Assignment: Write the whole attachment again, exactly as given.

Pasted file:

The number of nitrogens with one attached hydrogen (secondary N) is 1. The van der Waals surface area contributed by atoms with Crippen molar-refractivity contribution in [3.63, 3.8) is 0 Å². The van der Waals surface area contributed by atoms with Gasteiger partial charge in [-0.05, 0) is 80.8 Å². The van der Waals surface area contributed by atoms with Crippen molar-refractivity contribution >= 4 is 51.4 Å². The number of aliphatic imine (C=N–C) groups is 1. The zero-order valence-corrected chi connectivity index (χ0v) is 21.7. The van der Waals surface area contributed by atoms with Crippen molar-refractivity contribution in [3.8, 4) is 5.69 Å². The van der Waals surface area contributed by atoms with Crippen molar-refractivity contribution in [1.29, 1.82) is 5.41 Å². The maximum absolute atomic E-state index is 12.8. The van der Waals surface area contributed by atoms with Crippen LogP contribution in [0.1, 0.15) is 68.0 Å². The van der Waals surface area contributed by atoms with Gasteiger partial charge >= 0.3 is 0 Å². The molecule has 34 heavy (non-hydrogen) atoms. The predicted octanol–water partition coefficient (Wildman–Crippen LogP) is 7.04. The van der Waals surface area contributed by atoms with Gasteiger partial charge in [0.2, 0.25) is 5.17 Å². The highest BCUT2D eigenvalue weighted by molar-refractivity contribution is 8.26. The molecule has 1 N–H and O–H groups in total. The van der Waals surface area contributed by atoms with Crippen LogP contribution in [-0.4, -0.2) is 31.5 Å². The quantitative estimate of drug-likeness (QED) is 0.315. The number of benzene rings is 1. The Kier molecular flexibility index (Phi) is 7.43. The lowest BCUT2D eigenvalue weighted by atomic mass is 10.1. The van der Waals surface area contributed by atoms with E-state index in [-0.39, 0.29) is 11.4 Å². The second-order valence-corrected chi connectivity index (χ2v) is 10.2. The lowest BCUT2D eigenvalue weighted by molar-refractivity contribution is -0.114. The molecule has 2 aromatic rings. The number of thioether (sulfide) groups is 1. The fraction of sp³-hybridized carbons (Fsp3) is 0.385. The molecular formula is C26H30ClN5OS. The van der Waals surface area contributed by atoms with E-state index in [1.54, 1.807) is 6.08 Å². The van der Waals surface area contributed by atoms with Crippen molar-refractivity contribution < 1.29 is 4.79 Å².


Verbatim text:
The number of nitrogens with one attached hydrogen (secondary N) is 1. The van der Waals surface area contributed by atoms with Crippen molar-refractivity contribution in [3.63, 3.8) is 0 Å². The van der Waals surface area contributed by atoms with Gasteiger partial charge in [-0.05, 0) is 80.8 Å². The van der Waals surface area contributed by atoms with Crippen molar-refractivity contribution >= 4 is 51.4 Å². The number of aliphatic imine (C=N–C) groups is 1. The zero-order valence-corrected chi connectivity index (χ0v) is 21.7. The van der Waals surface area contributed by atoms with Crippen molar-refractivity contribution in [3.8, 4) is 5.69 Å². The van der Waals surface area contributed by atoms with Crippen molar-refractivity contribution in [1.29, 1.82) is 5.41 Å². The maximum absolute atomic E-state index is 12.8. The van der Waals surface area contributed by atoms with Crippen LogP contribution in [0.1, 0.15) is 68.0 Å². The van der Waals surface area contributed by atoms with Gasteiger partial charge >= 0.3 is 0 Å². The molecule has 34 heavy (non-hydrogen) atoms. The predicted octanol–water partition coefficient (Wildman–Crippen LogP) is 7.04. The van der Waals surface area contributed by atoms with Gasteiger partial charge in [0.2, 0.25) is 5.17 Å². The highest BCUT2D eigenvalue weighted by molar-refractivity contribution is 8.26. The molecule has 1 N–H and O–H groups in total. The van der Waals surface area contributed by atoms with Crippen LogP contribution in [-0.4, -0.2) is 31.5 Å². The quantitative estimate of drug-likeness (QED) is 0.315. The number of benzene rings is 1. The Kier molecular flexibility index (Phi) is 7.43. The lowest BCUT2D eigenvalue weighted by atomic mass is 10.1. The van der Waals surface area contributed by atoms with E-state index in [-0.39, 0.29) is 11.4 Å². The second-order valence-corrected chi connectivity index (χ2v) is 10.2. The lowest BCUT2D eigenvalue weighted by molar-refractivity contribution is -0.114. The molecule has 2 aromatic rings. The number of thioether (sulfide) groups is 1. The fraction of sp³-hybridized carbons (Fsp3) is 0.385. The molecular formula is C26H30ClN5OS. The van der Waals surface area contributed by atoms with E-state index in [1.54, 1.807) is 6.08 Å². The van der Waals surface area contributed by atoms with Crippen molar-refractivity contribution < 1.29 is 4.79 Å².